If only Carole Carrier and her peers felt more aggrieved, the new report released by the American Association of University Women on women in science would make more sense. On the day the AAUW report was released, Carrier, a 34 year-old mechanical engineer who works part-time, was walking down the street in early spring with her 20 month old son, Luke, and her mother, Anita. They were on their way to see the spring flower display in the municipal greenhouse when we all stopped for a neighborly chat. “I’ve never experienced bias,” said Carrier, her pale eyes registering surprise when I described the gist of the report. Standing on the sidewalk, I summarized its main points: that women avoid going into STEM careers (science, technology, engineering and math) because hidden cultural signals have persuaded them that women don’t have what it takes to succeed in those fields. The few women who do buck these stereotypes then tend to abandon their career plans due to implicit gender biases and university science programs that make women feel unwelcome. Hence, a ratio of women in physical science and math that won’t budge past 20 percent, and the title of the report,”Why So Few?”
But Carrier, like many female engineers and scientists I’ve spoken to over the past five years, was frankly puzzled about why anyone might see her as a victim. All along she has felt her choices were entirely her own. She always liked math and was encouraged by her parents, especially her father, who also likes numbers, to study Pure and Applied Science. Then she went into a Forestry program, but she switched out of that because “it was too touchy-feely. It was like, is this environment good for squirrels? I needed to go into something where there’s a right answer.” So she transferred into agricultural engineering, and told me she enjoyed it immensely—the university program, as well as the work that came afterwards. So, what about the AAUW’s conclusion that women avoid studying engineering because role models are scarce, and university programs are hostile to women? “Hostile environment? Not at all. We had excellent professors. Many female professors, too.” There were also many other young women in the program, she said, because students could specialize in food or water treatment and most of the women planned to work in the developing world. Not Carole. “From university I went to work at a cement company because of my love of heavy machinery. They have their own open pit mine, and it was fantastic! I loved every minute of it. I loved the work, and the people there. We worked extremely well together. I started out as a mechanical engineer working on reliability issues, then worked on production, then on machinery output.” The company was good at staff development, offering courses and the opportunity to advance, she added, and she “mixed well” with employees, and was well-liked, especially on the shop floor, where she considered other employees’ real life expertise as instructive as her academic training. She even had an octengenarian male mentor. Hers seemed like an unequivocally happy story, so thin on the ground these days.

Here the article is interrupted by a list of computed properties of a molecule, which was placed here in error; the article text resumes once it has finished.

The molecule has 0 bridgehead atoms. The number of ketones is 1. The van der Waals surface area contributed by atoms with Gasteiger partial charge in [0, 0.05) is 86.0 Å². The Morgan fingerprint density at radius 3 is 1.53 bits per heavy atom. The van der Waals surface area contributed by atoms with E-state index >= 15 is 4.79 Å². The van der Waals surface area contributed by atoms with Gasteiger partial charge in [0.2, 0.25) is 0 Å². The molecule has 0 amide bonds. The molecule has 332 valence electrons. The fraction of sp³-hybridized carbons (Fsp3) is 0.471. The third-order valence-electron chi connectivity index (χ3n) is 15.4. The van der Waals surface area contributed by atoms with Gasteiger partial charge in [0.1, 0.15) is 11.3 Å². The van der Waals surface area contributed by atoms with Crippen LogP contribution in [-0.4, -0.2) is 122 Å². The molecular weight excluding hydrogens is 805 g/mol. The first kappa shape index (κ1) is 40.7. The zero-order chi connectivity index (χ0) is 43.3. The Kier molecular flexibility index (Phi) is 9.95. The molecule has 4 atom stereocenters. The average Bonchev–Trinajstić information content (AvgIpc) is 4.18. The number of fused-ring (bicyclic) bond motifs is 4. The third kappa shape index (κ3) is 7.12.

Still, before too long Carrier had handed in her resignation. Why? It turned out that her employer had offered her a promotion, but company policy stipulated that professional staff had to relocate in order to advance. “They wanted to ship me to Albany. Then after that they wanted me to go somewhere else. And I thought, uproot your entire family for a few more dollars? No thanks. I love my city. I love my mom and dad, who live here too. So, no.”
The yawning gap between Carrier’s expectation of her career -that it could be combined with a stable and fulfilling personal life—and the reality of the lockstep, geographic moves expected in most engineering and computer firms (not to mention academe), is just one of many explanations for the STEM gender gap that is missing from the AAUW report. Though it weighs in at over a hundred pages, the report trains its sights on the suggestion of subtle, hidden stereotypes, and rarely questions how many women are actually that keen to sign on to all aspects of “male-typical” STEM careers; to wit, frequent moves, prioritizing salary and promotions over personal happiness, or sacrificing one’s deep interests in other fields, say in history, human development, or public policy—all in order to fix, sell or distribute widgets, or, as one disgruntled female engineer put it, to spend the best years of one’s life planning air conditioning ductwork for luxury condos.